Offensive Strategies as Seen Against Stanford
This is getting out a little late as Professor Jennings and I had a lot of work to do this week. Some involving his teaching position, and some involving rehabbing from this last weekend of great sporting events (minus everything in Happy Valley). I realize some of these things have been written about already but we’re going to expand on them and you’ll find new things here that are 100% accurate and a little more complex than they’ve been presented as.
Photo courtesy of Smart Football
Oregon used a common practice of trying to stop the zone read called scraping. Oregon often reads the defensive end on the backside of the play, so regardless of whatever else happens if the defensive end chases the running back the quarterback keeps. Defenses then began to designate the defensive end to slant inside and the linebacker fills, waiting to tackle the quarterback. Oregon countered this by changing who they read on the play, to the outside linebacker. Now the outside linebacker is being read and the defensive end is getting blocked. These small changes make a huge difference.
Here’s the rushing play Oregon ran that resulted in a 58-yard touchdown run by LaMichael James. There are trips right with the running back and linebacker to the right of the quarterback. This creates a numbers advantage on the backside as the pitch play requires the defense to play both sides evenly.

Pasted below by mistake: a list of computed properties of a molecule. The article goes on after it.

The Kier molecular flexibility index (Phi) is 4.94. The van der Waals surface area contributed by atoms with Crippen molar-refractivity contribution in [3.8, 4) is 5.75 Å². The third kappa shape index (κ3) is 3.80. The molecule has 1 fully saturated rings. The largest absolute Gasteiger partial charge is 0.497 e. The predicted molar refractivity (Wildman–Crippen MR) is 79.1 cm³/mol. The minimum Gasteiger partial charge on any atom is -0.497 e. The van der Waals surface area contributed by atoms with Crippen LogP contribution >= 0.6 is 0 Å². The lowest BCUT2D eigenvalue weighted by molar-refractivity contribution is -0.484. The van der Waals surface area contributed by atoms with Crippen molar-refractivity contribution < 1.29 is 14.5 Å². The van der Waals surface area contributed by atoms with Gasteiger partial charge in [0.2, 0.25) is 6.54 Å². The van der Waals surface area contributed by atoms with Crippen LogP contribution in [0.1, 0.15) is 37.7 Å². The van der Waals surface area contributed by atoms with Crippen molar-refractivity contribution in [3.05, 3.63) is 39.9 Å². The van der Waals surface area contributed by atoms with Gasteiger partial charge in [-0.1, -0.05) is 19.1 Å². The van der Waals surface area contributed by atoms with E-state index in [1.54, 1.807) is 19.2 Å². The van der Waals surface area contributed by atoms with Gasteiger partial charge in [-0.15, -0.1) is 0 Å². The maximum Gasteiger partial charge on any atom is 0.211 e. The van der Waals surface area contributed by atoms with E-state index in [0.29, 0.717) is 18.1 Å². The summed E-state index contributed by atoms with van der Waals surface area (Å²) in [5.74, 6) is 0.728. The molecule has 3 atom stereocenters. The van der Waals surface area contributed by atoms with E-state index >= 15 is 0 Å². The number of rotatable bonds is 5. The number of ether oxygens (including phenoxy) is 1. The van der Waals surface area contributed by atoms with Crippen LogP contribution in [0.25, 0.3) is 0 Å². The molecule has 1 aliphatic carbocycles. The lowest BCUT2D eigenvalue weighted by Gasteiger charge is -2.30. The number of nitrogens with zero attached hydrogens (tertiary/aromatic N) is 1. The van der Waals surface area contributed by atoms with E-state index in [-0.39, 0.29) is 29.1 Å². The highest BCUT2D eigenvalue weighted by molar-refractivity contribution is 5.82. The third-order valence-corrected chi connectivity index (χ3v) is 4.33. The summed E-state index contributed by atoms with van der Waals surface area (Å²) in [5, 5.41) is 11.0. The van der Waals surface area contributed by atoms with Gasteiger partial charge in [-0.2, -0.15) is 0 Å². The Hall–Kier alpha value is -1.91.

At the mesh point we see the line has gotten to the second level blocking the linebackers and all the linemen are engaged with their defensive counterparts. The outside defender, who is a defensive back who creeped up to the line of scrimmage. The back comes in and isn’t shooting down the line to catch LaMichael James and since he can’t make the play it is better for Darron Thomas to hand the ball off.
Here’s the entire point of the spread offense and zone reads. LaMichael James hits the hole and has a one on one with the safety. The safety doesn’t break down and LaMichael James is able to run right past for a touchdown.
This was an inside zone read as the line’s first steps were forward. You can see the gap formed from the linemen turning the defensive players towards each sideline. The safety is also playing deep in a cover 1 and is not in a position to make a tackle, nor do I think he could in this case.
Here’s a play that we actually looked at last week, and this pass play is actually a staple of the Oregon passing attack as it is easy to read and forces the defense to cover a lot of ground. This play has two receivers right, a receiver and a tight end to the left.
The first look here is Tuinei who was in the slot and goes out for a bubble screen. The outside receiver makes runs a ten-yard comeback. Thomas’ first read is to the screen but sees the cornerback is about to make a play, so he goes to his second option which is the receiver running the comeback.
Unfortunately, the camera cut off the receiver and safety, but the safety on the right rotated to cover the hitch route and the left safety fills to where David Paulson is running.